Traumatic brain injury has long been associated with combat and, more recently, contact sports like football. Now head injuries among "the rest of us" are getting a long look from researchers, too.
"They're actually very, very common," said Geoff Manly, who chairs the Dept. of Neurosurgery at UCSF and is leading the study. He says nearly 3 million people with head injuries turn up at U.S. emergency rooms every year, caused by everything from traffic accidents to falling down stairs to being thrown off a bicycle. Manley says the numbers are increasing yearly "on a scale that dwarfs" the problem in sports alone.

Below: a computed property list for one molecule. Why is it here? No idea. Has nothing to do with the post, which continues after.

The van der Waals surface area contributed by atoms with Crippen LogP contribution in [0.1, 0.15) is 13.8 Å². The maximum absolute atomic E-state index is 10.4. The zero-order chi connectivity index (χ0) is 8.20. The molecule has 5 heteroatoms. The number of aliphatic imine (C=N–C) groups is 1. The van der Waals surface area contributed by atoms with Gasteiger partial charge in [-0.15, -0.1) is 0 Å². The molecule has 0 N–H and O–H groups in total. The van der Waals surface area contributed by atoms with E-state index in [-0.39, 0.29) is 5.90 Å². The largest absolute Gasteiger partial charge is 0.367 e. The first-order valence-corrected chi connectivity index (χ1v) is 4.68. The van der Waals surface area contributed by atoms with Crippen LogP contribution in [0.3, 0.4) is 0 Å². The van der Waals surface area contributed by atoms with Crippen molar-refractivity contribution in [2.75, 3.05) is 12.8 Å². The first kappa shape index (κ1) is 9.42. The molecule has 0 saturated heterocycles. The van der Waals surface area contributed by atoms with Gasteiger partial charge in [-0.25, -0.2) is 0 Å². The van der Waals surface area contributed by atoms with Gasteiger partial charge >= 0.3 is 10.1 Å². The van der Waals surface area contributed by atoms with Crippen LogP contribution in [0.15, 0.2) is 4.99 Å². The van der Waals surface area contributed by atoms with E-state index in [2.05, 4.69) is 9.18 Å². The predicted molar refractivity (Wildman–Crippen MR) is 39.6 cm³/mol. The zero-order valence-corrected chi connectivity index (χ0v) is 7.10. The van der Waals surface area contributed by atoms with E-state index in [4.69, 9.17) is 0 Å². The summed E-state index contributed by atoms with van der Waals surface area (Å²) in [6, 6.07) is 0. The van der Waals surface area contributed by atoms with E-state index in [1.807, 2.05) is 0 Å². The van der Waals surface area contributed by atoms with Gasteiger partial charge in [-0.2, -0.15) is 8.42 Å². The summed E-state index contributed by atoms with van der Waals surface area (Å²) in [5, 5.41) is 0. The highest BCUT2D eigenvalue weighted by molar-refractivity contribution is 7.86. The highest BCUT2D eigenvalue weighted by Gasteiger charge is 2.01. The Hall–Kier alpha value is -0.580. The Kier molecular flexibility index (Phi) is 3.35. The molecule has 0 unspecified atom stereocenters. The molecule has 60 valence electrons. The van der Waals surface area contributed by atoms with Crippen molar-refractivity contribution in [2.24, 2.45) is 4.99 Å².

"Historically, we've sort of treated this as an event, rather than a process," he said. "And now we see that many people are suffering long-term consequences of these injuries."
The National Football League is putting up nearly $3.5 million to fund the long-term study of "community-acquired" concussions and the long-range effects they have on some patients, such as depression, dementia, Parkinson's and Alzheimer's.
The study will track patients from the time they present for emergency care to as long as seven years beyond, to try to determine why some patients are able to shake off head trauma, while others are plagued with long-term and sometimes fatal consequences.